Landis interim manager expects investigation to end in late summer
LANDIS — As the State Bureau of Investigation continues its probe into possible embezzlement by former town employees, interim Town Manager Kenny Isenhour on Monday urged residents to continue to be patient, saying he expects the investigation to last until late summer
The investigation, which started in February, includes Town Manager Reed Linn and former Finance Officer Ginger Gibson as subjects in the investigation. Both are alleged to have taken home salaries significantly more than was officially approved by the Landis Board of Aldermen.
“We want this thing over with, but it’s not within our control to speed this up,” Isenhour said at Monday’s Board of Aldermen meeting.
He offered insight into how the SBI operates differently than the police, saying it compiles all information before announcing any final charges. He said SBI agents have taken thousands of pages of documents, including some that were subpoenaed — adding that with subpoenas, the SBI can look at anything it wants to.
“I would not want them to do any differently,” Isenhour said.
Mayor Pro Tem Tommy Garver followed up by saying the SBI is very thorough and he is ready for the investigation to be over but he understands why it is taking a long time.
Because of the investigation, finding a new auditing service was a challenge, interim Finance Officer Roger Hosey said.
“We reached out to a couple different auditing firms and we frankly got no response from them because we are asking them to audit a year that has a SBI investigation,” Hosey said. “We’re asking them to audit a year that we know that there are problems in.”
Hosey proposed the town continue with Eddie Carrick CPA, based in Lexington.
Aldermen had concerns about using the previous auditor.
Hosey responded that because of the lack of options and talks with the Local Government Commission, the only option is to continue with Carrick. He said the commission expressed to him that it does not think the auditor was at fault. It’s not the job of the auditor to find fraud, Hosey said.
In other business:
• The board made its first budget amendments of the fiscal year, something that had not previously been a regular practice.
Aldermen agreed to transfer $150,000 from the Powell Bill fund to the general fund for street paving projects. They also agreed to appropriate $27,200 for equipment from the storm water fund.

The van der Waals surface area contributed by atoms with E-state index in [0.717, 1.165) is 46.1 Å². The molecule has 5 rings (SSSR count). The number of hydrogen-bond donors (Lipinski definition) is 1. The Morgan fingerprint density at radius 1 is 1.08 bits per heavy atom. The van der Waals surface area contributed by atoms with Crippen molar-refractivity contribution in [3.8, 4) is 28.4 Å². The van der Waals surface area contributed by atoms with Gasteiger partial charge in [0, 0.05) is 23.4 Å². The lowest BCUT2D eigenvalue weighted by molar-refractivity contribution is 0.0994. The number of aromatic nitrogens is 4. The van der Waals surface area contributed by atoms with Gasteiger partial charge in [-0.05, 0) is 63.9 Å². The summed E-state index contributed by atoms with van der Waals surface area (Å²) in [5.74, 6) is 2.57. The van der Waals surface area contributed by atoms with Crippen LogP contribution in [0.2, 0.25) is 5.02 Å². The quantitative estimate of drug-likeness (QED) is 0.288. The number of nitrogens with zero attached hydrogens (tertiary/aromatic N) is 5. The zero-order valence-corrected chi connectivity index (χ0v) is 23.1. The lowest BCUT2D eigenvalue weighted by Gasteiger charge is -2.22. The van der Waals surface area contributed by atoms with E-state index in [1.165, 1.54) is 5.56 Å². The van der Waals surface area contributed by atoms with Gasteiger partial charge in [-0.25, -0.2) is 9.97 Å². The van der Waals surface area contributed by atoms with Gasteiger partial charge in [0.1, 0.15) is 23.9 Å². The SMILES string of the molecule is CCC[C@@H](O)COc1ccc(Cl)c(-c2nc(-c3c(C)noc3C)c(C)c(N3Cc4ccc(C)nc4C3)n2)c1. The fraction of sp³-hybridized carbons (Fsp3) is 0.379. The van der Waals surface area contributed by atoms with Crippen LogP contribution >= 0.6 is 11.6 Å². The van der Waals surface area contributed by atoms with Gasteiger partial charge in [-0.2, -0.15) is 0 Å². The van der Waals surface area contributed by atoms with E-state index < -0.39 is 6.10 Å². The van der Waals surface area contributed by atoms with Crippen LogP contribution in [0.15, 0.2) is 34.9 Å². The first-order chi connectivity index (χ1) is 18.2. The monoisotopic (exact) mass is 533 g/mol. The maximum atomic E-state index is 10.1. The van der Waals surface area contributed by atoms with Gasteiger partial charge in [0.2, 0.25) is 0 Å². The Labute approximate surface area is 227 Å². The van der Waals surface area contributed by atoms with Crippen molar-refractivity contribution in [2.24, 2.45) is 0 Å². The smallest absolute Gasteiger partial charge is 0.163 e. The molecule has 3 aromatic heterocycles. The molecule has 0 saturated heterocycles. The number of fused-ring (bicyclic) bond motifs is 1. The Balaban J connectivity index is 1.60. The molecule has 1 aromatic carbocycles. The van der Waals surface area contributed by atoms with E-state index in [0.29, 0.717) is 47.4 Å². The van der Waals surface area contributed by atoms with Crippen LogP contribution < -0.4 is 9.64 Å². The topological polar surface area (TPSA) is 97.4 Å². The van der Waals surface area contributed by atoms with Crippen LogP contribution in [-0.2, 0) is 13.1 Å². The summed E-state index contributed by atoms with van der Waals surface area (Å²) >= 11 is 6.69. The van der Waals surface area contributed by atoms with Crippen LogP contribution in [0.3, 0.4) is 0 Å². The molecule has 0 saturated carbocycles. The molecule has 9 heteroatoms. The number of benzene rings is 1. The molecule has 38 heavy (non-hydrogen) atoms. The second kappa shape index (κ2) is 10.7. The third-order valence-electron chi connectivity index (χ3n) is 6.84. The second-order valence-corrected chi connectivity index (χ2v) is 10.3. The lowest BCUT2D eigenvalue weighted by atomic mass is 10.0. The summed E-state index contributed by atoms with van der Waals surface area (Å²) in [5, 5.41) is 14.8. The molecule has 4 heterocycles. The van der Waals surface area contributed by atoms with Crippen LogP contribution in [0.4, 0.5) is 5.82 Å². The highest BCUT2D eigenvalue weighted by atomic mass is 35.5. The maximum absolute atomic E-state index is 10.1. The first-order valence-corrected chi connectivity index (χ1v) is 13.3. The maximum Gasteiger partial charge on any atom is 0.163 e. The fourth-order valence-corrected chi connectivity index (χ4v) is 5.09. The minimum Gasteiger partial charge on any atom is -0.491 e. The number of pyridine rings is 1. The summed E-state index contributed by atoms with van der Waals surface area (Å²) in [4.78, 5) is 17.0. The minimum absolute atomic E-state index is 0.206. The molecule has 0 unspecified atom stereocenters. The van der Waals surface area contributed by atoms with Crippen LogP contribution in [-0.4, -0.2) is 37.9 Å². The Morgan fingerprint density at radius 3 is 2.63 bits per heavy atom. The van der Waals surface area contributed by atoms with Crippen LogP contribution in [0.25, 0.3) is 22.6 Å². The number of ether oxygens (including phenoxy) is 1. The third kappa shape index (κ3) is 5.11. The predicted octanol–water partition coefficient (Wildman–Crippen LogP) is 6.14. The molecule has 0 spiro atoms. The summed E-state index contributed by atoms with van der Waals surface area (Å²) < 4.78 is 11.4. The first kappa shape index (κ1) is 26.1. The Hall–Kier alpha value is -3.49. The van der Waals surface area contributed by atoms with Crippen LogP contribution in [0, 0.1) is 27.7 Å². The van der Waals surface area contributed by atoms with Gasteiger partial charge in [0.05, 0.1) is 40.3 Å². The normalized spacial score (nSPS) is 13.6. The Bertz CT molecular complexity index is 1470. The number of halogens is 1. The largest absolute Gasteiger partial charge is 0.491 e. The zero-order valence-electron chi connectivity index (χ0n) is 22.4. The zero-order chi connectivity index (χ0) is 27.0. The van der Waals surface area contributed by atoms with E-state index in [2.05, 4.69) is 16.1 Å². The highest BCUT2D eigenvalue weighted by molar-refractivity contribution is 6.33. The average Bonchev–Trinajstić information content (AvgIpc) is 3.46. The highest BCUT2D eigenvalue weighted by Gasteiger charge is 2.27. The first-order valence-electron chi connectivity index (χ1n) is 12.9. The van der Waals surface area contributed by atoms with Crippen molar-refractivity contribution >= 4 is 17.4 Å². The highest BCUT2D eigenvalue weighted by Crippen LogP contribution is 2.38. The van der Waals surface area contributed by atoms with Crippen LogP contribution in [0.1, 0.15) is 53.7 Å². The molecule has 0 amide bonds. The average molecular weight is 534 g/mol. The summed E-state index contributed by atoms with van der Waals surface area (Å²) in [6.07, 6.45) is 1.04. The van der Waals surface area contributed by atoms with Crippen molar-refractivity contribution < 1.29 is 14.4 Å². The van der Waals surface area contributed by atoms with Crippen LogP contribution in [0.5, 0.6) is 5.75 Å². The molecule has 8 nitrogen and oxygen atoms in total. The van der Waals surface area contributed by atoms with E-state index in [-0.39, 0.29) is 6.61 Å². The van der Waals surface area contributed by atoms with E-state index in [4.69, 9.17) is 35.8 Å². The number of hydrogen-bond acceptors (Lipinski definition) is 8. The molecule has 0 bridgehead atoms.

• Alderman Seth Moore addressed controversy over the discontinuation of the overflow room and the addition of a live-stream for board meetings. Monday’s meeting was broadcast on YouTube, with 37 people watching at one point.
Moore said the board had not tried to figure out a way to suppress public comments. The overflow room was not effective, and the live-stream will allow for archiving recordings of meetings.
Mayor Mike Mahaley said he is available to talk any time to residents, showing a stack of business cards.
Resident Meredith Smith said closing the overflow room discouraged residents from coming to the meeting because they knew they wouldn’t be able to get in.
She also questioned letters sent to the Local Government Commission signed by Mahaley that addressed the town’s solutions to its poor finances. She asked whether the letters were written by Mahaley or by Reed Linn.
“At the end of the day, you are the top person in charge here,” Smith said. “Nobody can get higher than you in the town of Landis, so therefore we as the citizens deserve an apology. Your name was signed.”
None of the aldermen responded.
• Assistant Town Manager Brandon Linn gave an update on the paving of Fifth, Sixth and Davis streets. He said within the next month, the final paving in the Oaks of Landis neighborhood would be completed, as well.
• Hosey addressed a resident’s concern about the credit card fee for paying bills. He said the town would move to a system that has a revenue-neutral rate. The system will be in place in June.
• Martha Corriher was presented a proclamation that declared May 23-25 as Memorial Poppy Weekend.
• The board set a budget meeting for 5:30 p.m. on May 29.
• Isenhour said the town is continuing to evaluate the sewer system, which has stormwater going into it. He said the town is looking to do minor repairs itself and looking ahead to budgeting for larger repairs and applying for more state grants in the fall.
• Isenhour spoke about the death of Jordan Harris Sheldon, a Mooresville police officer who was killed Saturday. He said the death had a profound effect on the Landis Police Department and that the department is grieving.
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